The product of the workshop and how to get there
We must produce a white paper from this workshop. It is an opportunity to explain the exciting opportunities in solid-earth sciences. As a leader, you will be asked to directly contribute to the writing of this white paper. We also hope to gain community coherence and take a step toward better organization.
It may not be immediately obvious how to go from discussion of scientific issues to producing a coherent white paper that discusses research priorities for the next 5-10 years. Here is one scenario for doing so, and your role as leaders.
Phase 1: Morning Session
1) Recognition of key scientific questions (e.g., Is mantle deformation coupled to crustal deformation?). The leaders should compile these on overheads.
2) Assessing what various disciplines bring to the table to solve the problem (i.e., geophysics: in situ deformation; field-based geology: examination of lower crustal and mantle rocks; geochemistry: depletion of mantle lithosphere, etc.) and how to integrate these approaches. The leaders should also compile these on lists (time is probably insufficient to show these to the entire group), and synthesize a simple set of key priorities for presentation to the entire Workshop (remember, the White Paper will require an Executive Summary, and the key priorities will be central to this product).
Phase 2: Morning Session
3) Once the key questions are on the table, take an intellectual step backward and try to recognize the broad processes involved (i.e., geodynamics of lower crustal and mantle flow). THIS IS THE CRITICAL STEP. It requires that the leaders come able to quickly synthesize apparently disparate ideas. These processes should be written on overheads and presented to the entire group.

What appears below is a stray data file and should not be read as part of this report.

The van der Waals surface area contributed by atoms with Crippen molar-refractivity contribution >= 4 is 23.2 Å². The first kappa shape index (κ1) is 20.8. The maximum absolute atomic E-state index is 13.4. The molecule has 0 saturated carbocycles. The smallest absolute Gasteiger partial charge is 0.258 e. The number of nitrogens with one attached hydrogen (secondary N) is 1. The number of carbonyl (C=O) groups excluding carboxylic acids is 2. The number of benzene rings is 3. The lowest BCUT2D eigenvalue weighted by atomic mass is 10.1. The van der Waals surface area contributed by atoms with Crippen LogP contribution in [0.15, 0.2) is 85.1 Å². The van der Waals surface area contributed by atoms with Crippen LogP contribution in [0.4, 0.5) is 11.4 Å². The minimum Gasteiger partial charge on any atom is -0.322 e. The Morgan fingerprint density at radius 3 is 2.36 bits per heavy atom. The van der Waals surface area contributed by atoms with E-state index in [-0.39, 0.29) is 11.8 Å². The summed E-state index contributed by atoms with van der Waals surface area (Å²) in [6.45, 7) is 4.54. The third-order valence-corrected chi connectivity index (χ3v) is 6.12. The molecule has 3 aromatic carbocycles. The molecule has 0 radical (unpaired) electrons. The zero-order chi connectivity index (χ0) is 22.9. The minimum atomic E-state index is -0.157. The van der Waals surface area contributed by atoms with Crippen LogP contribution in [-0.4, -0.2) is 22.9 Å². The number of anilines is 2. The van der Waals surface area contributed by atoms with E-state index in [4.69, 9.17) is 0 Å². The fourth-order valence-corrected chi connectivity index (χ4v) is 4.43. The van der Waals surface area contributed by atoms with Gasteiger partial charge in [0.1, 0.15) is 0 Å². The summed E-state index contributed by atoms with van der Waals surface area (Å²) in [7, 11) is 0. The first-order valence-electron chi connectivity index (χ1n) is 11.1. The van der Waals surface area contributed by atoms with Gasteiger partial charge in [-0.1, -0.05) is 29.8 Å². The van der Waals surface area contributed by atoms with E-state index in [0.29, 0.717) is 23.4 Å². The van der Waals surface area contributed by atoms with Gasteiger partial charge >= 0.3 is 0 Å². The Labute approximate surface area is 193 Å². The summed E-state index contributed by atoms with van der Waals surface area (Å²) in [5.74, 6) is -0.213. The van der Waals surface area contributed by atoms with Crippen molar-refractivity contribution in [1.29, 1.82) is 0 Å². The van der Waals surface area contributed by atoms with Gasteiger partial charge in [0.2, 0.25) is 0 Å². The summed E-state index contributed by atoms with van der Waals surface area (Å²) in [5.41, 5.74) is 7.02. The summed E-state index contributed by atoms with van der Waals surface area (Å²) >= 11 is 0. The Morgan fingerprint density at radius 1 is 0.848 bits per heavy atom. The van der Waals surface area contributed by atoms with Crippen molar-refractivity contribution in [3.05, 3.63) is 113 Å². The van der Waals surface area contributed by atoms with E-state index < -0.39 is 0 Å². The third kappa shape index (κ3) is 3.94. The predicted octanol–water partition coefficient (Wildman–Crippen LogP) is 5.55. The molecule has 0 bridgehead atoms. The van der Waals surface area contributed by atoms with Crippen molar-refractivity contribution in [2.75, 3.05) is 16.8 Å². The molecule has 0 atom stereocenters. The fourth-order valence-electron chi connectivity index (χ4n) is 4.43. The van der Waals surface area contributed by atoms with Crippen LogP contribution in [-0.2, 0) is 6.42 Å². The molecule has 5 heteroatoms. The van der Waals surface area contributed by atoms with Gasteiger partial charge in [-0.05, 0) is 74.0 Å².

Phase 3: Leaders speaking to the whole group.
We are asking that the leaders synthesize and articulate the major problems and key processes in each tectonic environment.
Phase 4: Early afternoon session
Using the key priorities identified (and, perhaps, the lists produced) in the morning, how can the educational components be enhanced and contribute to the research agenda (and vice versa). What facilities are necessary for education of the research community (outside of our own sub-disciplines), the education community, and undergraduate students? Leaders should compile the generated ideas as lists and synthesize these into a simple set of key priorities for presentation to the entire Workshop.
Phase 5: Late afternoon session
Identification of the facilities that are critical to achieve the goals outlined in the morning [e.g., range, location (regional centers vs. distributed), technical support, access], including the facilities needed for education. Leaders should compile lists of currently available facilities, how these facilities could be shared in creative ways, required new facilities to meet the goals, and large-scale ideas for facilities that are presently not able to be supported by our funding. These lists should be synthesized into a simple set of key priorities for presentation to the entire Workshop.
Exactly how the day proceeds depends on you, as leaders, as well as the interaction between different groups. Our hope is that by the end of the day, we will have consensus among at least the major issues. This will be critical to writing a fair and representative white paper.
If the solid earth sciences are going to have long-term success in obtaining funding, we need an organizational system that connects the various subfields, has a voice at NSF, and can facilitate large and creative scientific ideas. Again, rather than dictating what these goals should be as an organizing committee, we would like the community to decide what is necessary and/or useful.
One possibility that has been discussed is the formation of an Integrated Tectonics Forum for the promotion of solid earth sciences. This could be, in some sense, the geological counterpart to EarthScope. Some possible roles include:
a) Meeting organization (annually and across sub-disciplines)
b) Integration with publications